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BRI wildlife research biologists, along with a wide range of collaborating scientists, conduct innovative wildlife science around the globe. Always at the forefront of our work is attention to the care of the wildlife we handle. Here, a biologist measures the beak of a Cooper's Hawk.

Top News and Events

Biodiversity Research Institute (BRI), a nonprofit ecological research group based in Portland, Maine, conducts innovative wildlife science worldwide.

BRI’s Center for Mercury Studies plays a lead scientific role in understanding the exposure and effects of mercury on wildlife in New England, North America, and around the world. The Center for Waterbird Studies is dedicated to assessing current and emerging threats to waterbirds. The programs in our Center for Ecology and Conservation Research aim to understand the workings of wildlife and their habitats while exploring how ecological stressors affect different species and ecosystems.

BRI's researchers are available to talk to journalists and provide expert information on both their work and the broader topics of their expertise.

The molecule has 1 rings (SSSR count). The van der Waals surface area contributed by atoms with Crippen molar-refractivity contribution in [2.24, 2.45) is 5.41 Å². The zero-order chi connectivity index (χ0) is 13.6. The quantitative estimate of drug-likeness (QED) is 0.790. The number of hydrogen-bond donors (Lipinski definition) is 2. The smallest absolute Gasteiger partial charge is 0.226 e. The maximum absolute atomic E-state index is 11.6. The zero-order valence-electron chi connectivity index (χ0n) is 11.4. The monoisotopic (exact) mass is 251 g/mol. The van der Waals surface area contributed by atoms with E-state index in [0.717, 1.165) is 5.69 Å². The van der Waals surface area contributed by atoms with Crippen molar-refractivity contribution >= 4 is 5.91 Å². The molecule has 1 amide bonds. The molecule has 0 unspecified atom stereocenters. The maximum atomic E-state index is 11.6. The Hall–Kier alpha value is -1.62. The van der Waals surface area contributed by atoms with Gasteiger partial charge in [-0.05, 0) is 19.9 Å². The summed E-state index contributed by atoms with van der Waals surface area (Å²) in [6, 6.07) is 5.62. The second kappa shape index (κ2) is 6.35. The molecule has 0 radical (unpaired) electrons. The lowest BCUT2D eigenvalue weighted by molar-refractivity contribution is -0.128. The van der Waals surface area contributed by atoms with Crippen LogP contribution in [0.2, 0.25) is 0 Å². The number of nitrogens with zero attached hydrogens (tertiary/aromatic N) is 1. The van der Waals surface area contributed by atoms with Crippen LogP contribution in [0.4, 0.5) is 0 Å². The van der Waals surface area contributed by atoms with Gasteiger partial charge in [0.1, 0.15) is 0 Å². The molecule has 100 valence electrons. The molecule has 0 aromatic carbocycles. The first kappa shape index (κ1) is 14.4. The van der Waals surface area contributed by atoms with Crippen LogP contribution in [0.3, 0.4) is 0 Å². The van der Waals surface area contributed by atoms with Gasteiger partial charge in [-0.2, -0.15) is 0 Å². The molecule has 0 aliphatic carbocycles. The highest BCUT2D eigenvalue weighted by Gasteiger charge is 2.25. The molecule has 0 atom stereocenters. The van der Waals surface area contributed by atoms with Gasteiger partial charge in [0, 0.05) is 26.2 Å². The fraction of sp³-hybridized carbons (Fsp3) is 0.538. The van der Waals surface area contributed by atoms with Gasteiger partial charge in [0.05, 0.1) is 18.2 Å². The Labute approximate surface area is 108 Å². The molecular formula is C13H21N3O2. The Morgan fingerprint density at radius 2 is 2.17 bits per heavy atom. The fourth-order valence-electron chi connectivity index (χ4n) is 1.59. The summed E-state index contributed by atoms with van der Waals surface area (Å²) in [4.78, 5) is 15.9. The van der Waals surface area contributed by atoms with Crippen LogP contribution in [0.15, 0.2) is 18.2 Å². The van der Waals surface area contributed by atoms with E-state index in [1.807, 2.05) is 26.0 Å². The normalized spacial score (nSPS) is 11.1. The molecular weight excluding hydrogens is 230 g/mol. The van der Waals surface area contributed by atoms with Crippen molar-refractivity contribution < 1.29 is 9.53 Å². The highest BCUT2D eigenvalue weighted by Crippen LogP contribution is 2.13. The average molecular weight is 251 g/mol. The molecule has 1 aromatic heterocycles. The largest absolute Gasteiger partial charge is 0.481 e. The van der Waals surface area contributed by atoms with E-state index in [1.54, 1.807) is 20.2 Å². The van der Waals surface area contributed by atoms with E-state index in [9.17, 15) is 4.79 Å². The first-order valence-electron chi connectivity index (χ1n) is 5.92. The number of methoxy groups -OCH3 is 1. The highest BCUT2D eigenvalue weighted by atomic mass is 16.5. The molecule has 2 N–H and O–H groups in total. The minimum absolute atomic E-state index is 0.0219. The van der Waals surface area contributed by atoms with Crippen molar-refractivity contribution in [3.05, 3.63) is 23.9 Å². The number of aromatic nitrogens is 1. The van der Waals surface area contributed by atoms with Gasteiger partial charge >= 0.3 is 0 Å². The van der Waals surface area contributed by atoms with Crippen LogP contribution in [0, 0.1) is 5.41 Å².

To set up interviews, contact: 

Deborah McKewCommunications Director


News Release Archive

Sep 23, 2019

New Report Deepens Understanding of Wind-Wildlife Interactions

BRI researcher Kathryn Williams has co-authored a new report, “Impacts to Wildlife of Wind Energy Siting and Operation in the United States,” recently published in The Ecological Society of America's (ESA) Issues in Ecology.

An increase in the generation of wind energy is a key component of the U.S. strategy to reduce carbon emissions from the power sector. Approximately 97 gigawatts of wind energy production capacity are currently installed in the U.S., and in 2018, wind energy supplied about 6.5% of the nation’s electricity. Scenarios developed by various groups, including U.S. Department of Energy, indicate that a four- to five-fold expansion over current levels of electricity produced by wind is needed by the year 2050 to help meet U.S. carbon emission reduction goals.

The report examines wind-wildlife interactions and places them within the larger context of climate change challenges, citing the need to balance wildlife conservation with the urgent need for rapid and deep cuts in greenhouse gas emissions. It summarizes what is known about wind energy impacts on sensitive wildlife and on where these species live, and it identifies areas where further research is needed.

Read the full ESA press release.

Download the full report.

Photo Credits: Cooper's Hawk © BRI-Rick Gray
Biodiversity Research Institute